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The Usefulness of Useless Knowledge by Abraham Flexner *Sold Out*
September 3 @ 10:00 am - 12:00 pm$25
This event is sold out. Please email firstname.lastname@example.org with your name and phone number to be added to the waitlist.
featuring Lloyd Kramer, Professor of History and Director, Carolina Public Humanities
In his classic essay The Usefulness of Useless Knowledge (first published in Harper’s magazine in 1939), Abraham Flexner, the founding Director of the Institute for Advanced Study in Princeton and the man who helped bring Albert Einstein to the United States, describes a great paradox of scientific research. The search for answers to deep questions, motivated solely by curiosity and without concern for applications, often leads not only to the greatest scientific discoveries but also to the most revolutionary technological breakthroughs.
“Flexner’s essay needs to be reread, not just by government officials and business leaders but by scientists and voters as well.”
—Gillian Tett, Financial Times
“The Usefulness of Useless Knowledge is a book that should be in the library of all those who undertake any manner of inquiry, be it scientific or humanistic, amateur or professional. Furthermore, it should not be read only once but turned to again and again for inspiration, for motivation, and indeed, even for comfort. For in a world so relentlessly focused on tangible achievement and commercialization, the reminder that there were, and continue to be, those in who knew and still understand the importance of unbridled curiosity to the health of the human mind and spirit is of inestimable importance.”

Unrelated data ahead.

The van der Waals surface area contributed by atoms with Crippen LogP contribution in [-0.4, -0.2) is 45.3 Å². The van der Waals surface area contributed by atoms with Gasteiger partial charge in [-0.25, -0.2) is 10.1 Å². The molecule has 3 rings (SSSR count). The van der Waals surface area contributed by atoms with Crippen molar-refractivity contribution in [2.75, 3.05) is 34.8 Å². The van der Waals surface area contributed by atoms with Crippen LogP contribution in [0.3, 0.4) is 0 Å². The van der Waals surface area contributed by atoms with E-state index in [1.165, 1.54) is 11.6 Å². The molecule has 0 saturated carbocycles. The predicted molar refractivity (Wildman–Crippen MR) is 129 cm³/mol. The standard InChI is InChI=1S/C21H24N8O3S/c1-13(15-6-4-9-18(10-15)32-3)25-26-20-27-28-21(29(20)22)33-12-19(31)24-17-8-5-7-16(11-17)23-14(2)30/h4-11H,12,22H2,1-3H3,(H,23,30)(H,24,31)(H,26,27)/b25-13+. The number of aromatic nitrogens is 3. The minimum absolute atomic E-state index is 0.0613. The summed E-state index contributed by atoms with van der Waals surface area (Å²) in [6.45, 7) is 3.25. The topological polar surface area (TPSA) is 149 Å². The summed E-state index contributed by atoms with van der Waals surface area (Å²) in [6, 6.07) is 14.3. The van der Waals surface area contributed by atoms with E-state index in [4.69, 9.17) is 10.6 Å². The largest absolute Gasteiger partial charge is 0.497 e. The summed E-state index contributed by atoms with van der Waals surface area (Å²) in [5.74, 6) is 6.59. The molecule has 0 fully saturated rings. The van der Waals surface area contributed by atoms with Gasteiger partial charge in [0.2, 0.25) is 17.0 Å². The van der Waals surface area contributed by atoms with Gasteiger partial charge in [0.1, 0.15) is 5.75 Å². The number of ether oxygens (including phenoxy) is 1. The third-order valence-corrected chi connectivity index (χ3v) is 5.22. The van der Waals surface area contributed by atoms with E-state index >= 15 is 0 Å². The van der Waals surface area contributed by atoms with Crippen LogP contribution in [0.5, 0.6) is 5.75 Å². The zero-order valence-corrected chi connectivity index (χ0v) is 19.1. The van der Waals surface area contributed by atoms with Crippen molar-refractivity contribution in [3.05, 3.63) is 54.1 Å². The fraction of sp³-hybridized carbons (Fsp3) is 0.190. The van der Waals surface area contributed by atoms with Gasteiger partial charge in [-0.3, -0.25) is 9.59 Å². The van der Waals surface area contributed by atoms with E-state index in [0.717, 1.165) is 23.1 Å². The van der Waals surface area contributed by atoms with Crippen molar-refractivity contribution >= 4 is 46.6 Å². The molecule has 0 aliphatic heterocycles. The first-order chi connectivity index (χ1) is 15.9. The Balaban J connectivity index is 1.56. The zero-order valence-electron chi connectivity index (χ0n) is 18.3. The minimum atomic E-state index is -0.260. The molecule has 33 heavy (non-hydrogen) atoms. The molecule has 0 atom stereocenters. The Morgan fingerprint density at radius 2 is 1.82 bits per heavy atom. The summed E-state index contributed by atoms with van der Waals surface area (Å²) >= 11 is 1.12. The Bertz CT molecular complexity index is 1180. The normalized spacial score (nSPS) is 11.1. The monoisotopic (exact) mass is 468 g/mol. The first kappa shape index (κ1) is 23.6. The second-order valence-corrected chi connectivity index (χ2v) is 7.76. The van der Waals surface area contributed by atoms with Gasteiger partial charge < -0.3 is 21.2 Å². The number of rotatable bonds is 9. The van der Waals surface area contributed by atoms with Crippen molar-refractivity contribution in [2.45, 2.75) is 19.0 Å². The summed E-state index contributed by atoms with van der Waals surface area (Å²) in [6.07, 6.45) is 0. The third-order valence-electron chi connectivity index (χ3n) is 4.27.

—John E. Riutta, Well-Read Naturalist
“Here is the bottom line: as strange as it seems, humanity’s future is likely to depend on society’s greatly increased support for fundamental, seemingly ‘impractical’ research.”
—Bruce Alberts, University of California, San Francisco, and former editor-in-chief of Science magazine
Meeting Date: Tuesday, September 3
Register online or call 919.962.1544